Arizona has been in an extended drought for quite sometime. Since the height of the drought (mid 2000s) we have seen some improvement but not enough to say we are in the clear. While most of the state (92.5%) is in a drought today, there are some areas near Payson and along the Colorado River that are not classified to be in drought conditions.
Monsoon 2013 could actually help the conditions quite a bit according to NOAA (National Oceanic Atmosphere Administration). If you notice on the image to the right (click to expand), all of the state is shaded in green and brown lines, this is stating that the current forecast over the next few months calls for conditions to slightly improve. And some areas of the state are shaded in complete green, which is a great sign, this calls for the complete removal of drought conditions. Here is a statement posted by NOAA about the current forecast (Notice the confidence level towards the bottom)."During the previous 30 days, seasonable dryness and hot temperatures persisted across the southwestern U.S. As of June 19, numerous large wildfires were burning across the Four Corners states. Monsoon moisture typically begins streaming into the Southwest during July. There are several indications that the onset of monsoon moisture will be both early and robust. A coherent Madden Julian Oscillation pattern has developed in the tropics, and the active convective phase of this feature is expected to propagate eastward, reaching the eastern Pacific basin towards the beginning of July. Several models depict the possibility of tropical cyclogenesis in the eastern Pacific, and northwestward moving tropical cyclones would promote a northward flow of Gulf of California moisture into the Southwest. Additionally, week two guidance suggests the formation of a surface heat low near the border between California and Arizona, with high pressure situated to the east across Colorado and New Mexico. These features would also promote the northward advection of moisture into Arizona. Enhanced probabilities of above median precipitation are projected on the CPC week 2 and July monthly outlooks, with the highest probabilities in Arizona. Based on these considerations, drought improvement or removal is indicated across Arizona, western New Mexico, southern Utah, and southern Nevada. Persistence is maintained across eastern New Mexico and southern California.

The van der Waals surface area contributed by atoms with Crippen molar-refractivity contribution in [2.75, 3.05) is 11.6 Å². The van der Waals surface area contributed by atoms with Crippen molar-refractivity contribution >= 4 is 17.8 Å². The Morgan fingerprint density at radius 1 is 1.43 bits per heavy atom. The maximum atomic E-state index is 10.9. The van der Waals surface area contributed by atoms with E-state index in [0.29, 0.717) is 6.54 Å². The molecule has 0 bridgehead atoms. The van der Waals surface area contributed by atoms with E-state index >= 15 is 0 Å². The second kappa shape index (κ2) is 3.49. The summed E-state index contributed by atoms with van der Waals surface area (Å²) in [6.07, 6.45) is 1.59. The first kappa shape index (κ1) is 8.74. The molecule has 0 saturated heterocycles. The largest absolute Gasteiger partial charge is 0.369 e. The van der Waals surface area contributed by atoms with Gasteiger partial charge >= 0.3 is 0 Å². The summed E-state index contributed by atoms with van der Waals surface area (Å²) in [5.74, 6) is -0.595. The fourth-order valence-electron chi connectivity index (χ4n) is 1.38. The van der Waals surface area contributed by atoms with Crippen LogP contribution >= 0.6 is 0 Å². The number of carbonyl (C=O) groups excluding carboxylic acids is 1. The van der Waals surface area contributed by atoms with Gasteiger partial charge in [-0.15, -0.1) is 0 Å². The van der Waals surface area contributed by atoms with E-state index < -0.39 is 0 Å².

Definitely not a great sign that the confidence level is low to moderate. But we will take this over a worsening drought forecast. Plus the monsoon flow is so unpredictable and so tricky to pinpoint it makes it impossible to know exactly what will happen, which we all know by now!
A new drought monitor is issued every Thursday, but I do not expect it to change a whole lot this week from last week.